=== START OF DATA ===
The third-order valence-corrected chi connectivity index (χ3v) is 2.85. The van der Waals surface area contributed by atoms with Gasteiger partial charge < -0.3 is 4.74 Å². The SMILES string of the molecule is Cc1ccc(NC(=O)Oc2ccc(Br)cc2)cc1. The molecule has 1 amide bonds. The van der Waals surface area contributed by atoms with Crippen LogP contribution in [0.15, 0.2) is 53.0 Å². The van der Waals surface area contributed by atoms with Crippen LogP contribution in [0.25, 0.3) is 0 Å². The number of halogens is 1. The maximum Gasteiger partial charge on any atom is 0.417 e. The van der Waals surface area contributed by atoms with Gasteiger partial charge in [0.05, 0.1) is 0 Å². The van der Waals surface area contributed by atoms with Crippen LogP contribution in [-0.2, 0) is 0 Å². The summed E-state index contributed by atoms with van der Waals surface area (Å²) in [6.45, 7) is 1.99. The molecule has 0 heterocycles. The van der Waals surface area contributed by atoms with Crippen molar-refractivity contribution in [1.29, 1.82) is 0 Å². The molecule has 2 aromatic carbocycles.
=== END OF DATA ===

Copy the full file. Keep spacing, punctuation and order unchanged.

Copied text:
The third-order valence-corrected chi connectivity index (χ3v) is 2.85. The van der Waals surface area contributed by atoms with Gasteiger partial charge < -0.3 is 4.74 Å². The SMILES string of the molecule is Cc1ccc(NC(=O)Oc2ccc(Br)cc2)cc1. The molecule has 1 amide bonds. The van der Waals surface area contributed by atoms with Crippen LogP contribution in [0.15, 0.2) is 53.0 Å². The van der Waals surface area contributed by atoms with Crippen LogP contribution in [0.25, 0.3) is 0 Å². The number of halogens is 1. The maximum Gasteiger partial charge on any atom is 0.417 e. The van der Waals surface area contributed by atoms with Gasteiger partial charge in [0.05, 0.1) is 0 Å². The van der Waals surface area contributed by atoms with Crippen LogP contribution in [-0.2, 0) is 0 Å². The summed E-state index contributed by atoms with van der Waals surface area (Å²) in [6.45, 7) is 1.99. The molecule has 0 heterocycles. The van der Waals surface area contributed by atoms with Crippen molar-refractivity contribution in [1.29, 1.82) is 0 Å². The molecule has 2 aromatic carbocycles.